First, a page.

Best J Dilla Beats: A Sampling Of Productions From A Hip-Hop Giant
J Dilla’s death robbed the world of a talent it was only just beginning to comprehend. Here are just a few of his greatest productions.
J Dilla is responsible for some of the best beats to ever come out of hip-hop. His death, on February 10, 2006, robbed the world of a talent it was only just beginning to comprehend. Just 32 when he died, from a rare blood disease known as thrombotic thrombocytopenic purpura, Dilla had been the unsung hero of hip-hop production ever since he began racking up credits in 1993. Mind-bendingly versatile, he left his fingerprints on high-water marks by everyone from Native Tongues icons De La Soul and A Tribe Called Quest, to The Roots, Common, and Erykah Badu. His downtempo, soulful style was not only the perfect bedding for these “conscious” hip-hop artists, but also for D’Angelo’s sultry come-ons.
Dilla left an overwhelming amount of material behind, fuelling seemingly endless posthumous releases while ensuring that his collaborators could continue to honor the man long after his death. Indeed, as recently as 2014, long-term Dilla cohorts De La Soul released their Smell The DAISY mixtape, featuring unheard beats put together by the late production mastermind.
Here are just a few of the best J Dilla beats in a discography that continues to reveal new facets.
The Pharcyde: Drop (from Labcabincalifornia, 1995)
LA four-piece The Pharcyde set the bar high with their 1992 debut, Bizarre Ride II The Pharcyde. However, with no fewer than six J Dilla beats, among them “Drop,” a US Rap Top 5, the group comfortably built on Bizarre Ride…’s success, riding what would, for Dilla, be a rough’n’ready groove that wasn’t a million miles away from what OutKast were then working up with ATLiens.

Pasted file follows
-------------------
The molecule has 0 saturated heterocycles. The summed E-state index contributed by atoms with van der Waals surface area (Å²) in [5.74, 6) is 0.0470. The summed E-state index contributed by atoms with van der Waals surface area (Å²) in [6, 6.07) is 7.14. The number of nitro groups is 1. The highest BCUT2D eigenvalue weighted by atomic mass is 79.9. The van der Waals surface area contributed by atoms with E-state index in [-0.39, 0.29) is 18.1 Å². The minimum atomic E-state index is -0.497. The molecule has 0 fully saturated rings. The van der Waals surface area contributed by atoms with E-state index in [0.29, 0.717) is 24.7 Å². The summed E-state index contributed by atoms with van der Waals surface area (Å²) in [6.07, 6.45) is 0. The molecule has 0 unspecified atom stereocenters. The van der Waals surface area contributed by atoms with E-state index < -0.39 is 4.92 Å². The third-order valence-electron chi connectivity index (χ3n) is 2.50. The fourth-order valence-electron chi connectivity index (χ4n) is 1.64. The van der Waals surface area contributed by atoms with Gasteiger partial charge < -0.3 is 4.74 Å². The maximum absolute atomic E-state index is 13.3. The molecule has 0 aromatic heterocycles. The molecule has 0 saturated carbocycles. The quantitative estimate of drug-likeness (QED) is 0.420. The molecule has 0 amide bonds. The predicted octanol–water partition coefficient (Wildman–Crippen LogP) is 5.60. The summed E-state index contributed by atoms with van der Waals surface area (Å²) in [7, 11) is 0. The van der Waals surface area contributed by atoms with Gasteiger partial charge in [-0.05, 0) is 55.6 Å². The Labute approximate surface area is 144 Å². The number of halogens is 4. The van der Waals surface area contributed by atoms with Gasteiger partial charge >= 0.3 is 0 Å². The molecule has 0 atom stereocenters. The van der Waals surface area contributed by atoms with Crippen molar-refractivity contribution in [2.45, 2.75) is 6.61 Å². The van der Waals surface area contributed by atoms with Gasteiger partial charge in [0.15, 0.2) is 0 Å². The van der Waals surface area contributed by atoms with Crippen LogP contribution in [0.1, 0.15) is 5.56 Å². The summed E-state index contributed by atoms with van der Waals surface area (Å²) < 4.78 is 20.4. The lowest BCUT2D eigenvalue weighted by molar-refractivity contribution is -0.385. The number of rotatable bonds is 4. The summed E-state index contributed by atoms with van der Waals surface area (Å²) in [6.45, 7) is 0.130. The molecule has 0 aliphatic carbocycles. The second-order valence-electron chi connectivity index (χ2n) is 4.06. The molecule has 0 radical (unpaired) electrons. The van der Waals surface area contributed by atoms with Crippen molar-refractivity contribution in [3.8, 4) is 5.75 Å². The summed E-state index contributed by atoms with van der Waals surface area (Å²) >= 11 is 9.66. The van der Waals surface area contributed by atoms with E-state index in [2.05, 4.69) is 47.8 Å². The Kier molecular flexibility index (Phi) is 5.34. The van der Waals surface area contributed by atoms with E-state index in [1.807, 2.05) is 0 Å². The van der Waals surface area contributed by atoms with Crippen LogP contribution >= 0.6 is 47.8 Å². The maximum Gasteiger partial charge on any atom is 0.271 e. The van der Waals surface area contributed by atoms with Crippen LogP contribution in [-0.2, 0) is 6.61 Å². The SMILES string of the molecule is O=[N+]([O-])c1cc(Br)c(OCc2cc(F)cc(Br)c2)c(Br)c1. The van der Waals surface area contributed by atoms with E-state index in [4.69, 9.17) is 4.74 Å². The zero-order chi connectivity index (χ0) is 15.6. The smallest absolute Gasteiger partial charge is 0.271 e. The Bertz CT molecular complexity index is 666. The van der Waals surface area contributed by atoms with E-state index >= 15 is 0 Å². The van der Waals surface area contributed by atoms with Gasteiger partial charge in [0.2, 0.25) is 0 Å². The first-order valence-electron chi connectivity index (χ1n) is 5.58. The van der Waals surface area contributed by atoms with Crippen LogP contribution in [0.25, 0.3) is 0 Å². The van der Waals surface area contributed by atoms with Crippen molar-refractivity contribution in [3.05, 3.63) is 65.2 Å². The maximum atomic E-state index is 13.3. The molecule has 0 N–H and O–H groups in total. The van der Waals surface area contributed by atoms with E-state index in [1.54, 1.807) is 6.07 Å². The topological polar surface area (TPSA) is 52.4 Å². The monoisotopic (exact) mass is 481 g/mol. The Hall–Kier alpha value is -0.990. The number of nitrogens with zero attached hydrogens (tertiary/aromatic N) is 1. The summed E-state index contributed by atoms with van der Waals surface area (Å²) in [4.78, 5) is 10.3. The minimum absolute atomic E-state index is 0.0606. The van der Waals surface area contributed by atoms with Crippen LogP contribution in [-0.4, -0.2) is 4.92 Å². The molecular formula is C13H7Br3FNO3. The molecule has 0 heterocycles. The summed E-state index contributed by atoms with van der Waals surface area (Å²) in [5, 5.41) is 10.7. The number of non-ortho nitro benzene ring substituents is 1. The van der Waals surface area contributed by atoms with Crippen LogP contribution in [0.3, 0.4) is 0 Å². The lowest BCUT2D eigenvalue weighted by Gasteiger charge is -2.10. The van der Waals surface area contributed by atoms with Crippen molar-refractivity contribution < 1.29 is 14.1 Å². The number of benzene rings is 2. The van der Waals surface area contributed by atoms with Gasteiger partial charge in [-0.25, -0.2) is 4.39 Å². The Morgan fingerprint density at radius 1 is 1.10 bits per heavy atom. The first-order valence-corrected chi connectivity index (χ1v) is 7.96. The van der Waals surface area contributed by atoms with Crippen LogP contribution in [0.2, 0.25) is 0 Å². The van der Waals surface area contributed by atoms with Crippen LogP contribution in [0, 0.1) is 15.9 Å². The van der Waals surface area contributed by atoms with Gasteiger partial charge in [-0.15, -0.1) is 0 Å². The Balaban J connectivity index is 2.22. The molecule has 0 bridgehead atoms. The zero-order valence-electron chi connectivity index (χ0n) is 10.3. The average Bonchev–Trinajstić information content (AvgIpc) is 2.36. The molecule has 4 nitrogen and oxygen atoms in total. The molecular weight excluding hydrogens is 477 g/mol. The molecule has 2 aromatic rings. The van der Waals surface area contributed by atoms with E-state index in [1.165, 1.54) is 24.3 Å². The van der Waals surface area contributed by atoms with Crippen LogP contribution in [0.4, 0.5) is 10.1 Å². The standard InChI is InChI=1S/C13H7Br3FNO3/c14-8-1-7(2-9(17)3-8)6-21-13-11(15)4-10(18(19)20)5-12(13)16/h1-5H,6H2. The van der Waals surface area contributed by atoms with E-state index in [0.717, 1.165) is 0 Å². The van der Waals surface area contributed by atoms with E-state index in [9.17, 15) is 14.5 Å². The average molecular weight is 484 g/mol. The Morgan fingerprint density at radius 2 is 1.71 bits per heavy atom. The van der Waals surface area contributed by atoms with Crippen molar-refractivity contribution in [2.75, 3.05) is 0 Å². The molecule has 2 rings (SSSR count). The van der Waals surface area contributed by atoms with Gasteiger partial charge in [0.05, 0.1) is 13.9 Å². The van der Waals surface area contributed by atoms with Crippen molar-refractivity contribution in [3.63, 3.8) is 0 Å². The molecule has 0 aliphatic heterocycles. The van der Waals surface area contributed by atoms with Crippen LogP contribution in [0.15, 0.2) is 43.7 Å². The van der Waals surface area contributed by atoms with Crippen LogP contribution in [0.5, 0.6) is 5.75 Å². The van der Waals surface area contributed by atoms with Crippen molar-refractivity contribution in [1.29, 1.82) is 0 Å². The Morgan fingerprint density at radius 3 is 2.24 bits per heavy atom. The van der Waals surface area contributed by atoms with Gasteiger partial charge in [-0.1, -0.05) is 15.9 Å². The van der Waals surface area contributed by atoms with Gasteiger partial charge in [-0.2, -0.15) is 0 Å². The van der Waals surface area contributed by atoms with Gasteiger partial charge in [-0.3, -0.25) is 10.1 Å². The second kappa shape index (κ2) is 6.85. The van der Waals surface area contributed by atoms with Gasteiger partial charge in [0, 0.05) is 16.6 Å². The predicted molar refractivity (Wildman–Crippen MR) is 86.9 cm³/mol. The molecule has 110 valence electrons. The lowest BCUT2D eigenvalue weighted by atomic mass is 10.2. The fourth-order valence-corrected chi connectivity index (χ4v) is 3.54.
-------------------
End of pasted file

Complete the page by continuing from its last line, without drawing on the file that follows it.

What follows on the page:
A Tribe Called Quest: Find A Way (from The Love Movement, 1998)
Dilla was the perfect choice of producer for Tribe’s swansong album, his laidback style providing solid backing without getting in the way of Q-Tip’s unfussy vocals. Eight of the album’s 21 tracks carry J Dilla beats, among them lead single “Find A Way,” which narrowly missed out on entering the UK Top 40 singles chart, though its parent album became Tribe’s second-highest-charting long-player in the US.
The Roots: Dynamite! (from Things Fall Apart, 1999)
The Roots released their debut album in 1993, the same year that Dilla first appeared on record. It took six years for them to get in a studio together, but when they did, J Dilla provided one of his most sophisticated beats to date, harnessing The Roots’ versatility as live musicians on the jazzy “Dynamite!”
D’Angelo: Feel Like Makin’ Love (from Voodoo, 2000)
You can practically taste the sweat on “Feel Like Makin’ Love,” one of the stand-out tracks on D’Angelo’s bar-raising sophomore effort. Picking up from where Dilla left off with The Roots, the track sees him entering his production prime with confidence.
Erykah Badu: Didn’t Cha Know? (from Mama’s Gun, 2000)